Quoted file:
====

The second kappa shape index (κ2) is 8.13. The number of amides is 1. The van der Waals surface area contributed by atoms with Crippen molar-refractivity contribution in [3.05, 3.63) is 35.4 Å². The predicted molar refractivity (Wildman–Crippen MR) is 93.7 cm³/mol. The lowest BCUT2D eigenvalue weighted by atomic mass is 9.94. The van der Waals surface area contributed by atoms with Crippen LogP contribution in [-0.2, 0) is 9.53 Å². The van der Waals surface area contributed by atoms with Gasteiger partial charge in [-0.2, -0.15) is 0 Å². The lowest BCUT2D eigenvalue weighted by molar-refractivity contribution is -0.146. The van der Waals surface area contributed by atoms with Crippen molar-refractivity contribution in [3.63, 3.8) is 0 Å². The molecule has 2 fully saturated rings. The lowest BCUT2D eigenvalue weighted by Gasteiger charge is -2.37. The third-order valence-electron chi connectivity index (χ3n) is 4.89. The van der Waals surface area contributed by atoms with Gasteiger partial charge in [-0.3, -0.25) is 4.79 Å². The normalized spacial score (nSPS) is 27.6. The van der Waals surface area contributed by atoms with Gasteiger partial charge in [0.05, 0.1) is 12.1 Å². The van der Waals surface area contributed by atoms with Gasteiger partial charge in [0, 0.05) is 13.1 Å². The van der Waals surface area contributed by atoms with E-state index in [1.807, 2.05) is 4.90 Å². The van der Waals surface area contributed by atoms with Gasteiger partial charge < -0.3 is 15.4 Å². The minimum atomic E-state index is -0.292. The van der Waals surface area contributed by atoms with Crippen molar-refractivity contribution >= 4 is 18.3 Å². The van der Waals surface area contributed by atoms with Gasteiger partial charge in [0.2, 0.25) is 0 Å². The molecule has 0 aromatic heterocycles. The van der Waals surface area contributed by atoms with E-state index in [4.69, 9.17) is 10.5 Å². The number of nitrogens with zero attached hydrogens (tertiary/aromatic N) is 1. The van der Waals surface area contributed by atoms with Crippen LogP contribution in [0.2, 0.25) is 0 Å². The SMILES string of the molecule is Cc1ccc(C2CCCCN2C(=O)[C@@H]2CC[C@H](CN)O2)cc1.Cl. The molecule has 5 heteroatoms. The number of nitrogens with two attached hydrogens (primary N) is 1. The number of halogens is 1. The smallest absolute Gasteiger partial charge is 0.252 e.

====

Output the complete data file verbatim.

The second kappa shape index (κ2) is 8.13. The number of amides is 1. The van der Waals surface area contributed by atoms with Crippen molar-refractivity contribution in [3.05, 3.63) is 35.4 Å². The predicted molar refractivity (Wildman–Crippen MR) is 93.7 cm³/mol. The lowest BCUT2D eigenvalue weighted by atomic mass is 9.94. The van der Waals surface area contributed by atoms with Crippen LogP contribution in [-0.2, 0) is 9.53 Å². The van der Waals surface area contributed by atoms with Gasteiger partial charge in [-0.2, -0.15) is 0 Å². The lowest BCUT2D eigenvalue weighted by molar-refractivity contribution is -0.146. The van der Waals surface area contributed by atoms with Crippen molar-refractivity contribution in [3.63, 3.8) is 0 Å². The molecule has 2 fully saturated rings. The lowest BCUT2D eigenvalue weighted by Gasteiger charge is -2.37. The third-order valence-electron chi connectivity index (χ3n) is 4.89. The van der Waals surface area contributed by atoms with Gasteiger partial charge in [-0.3, -0.25) is 4.79 Å². The normalized spacial score (nSPS) is 27.6. The van der Waals surface area contributed by atoms with Gasteiger partial charge in [0.05, 0.1) is 12.1 Å². The van der Waals surface area contributed by atoms with Gasteiger partial charge in [0, 0.05) is 13.1 Å². The van der Waals surface area contributed by atoms with E-state index in [1.807, 2.05) is 4.90 Å². The van der Waals surface area contributed by atoms with Gasteiger partial charge < -0.3 is 15.4 Å². The minimum atomic E-state index is -0.292. The van der Waals surface area contributed by atoms with Crippen molar-refractivity contribution >= 4 is 18.3 Å². The van der Waals surface area contributed by atoms with Gasteiger partial charge in [0.2, 0.25) is 0 Å². The molecule has 0 aromatic heterocycles. The van der Waals surface area contributed by atoms with E-state index in [4.69, 9.17) is 10.5 Å². The number of nitrogens with zero attached hydrogens (tertiary/aromatic N) is 1. The van der Waals surface area contributed by atoms with Crippen LogP contribution in [0.2, 0.25) is 0 Å². The SMILES string of the molecule is Cc1ccc(C2CCCCN2C(=O)[C@@H]2CC[C@H](CN)O2)cc1.Cl. The molecule has 5 heteroatoms. The number of nitrogens with two attached hydrogens (primary N) is 1. The number of halogens is 1. The smallest absolute Gasteiger partial charge is 0.252 e.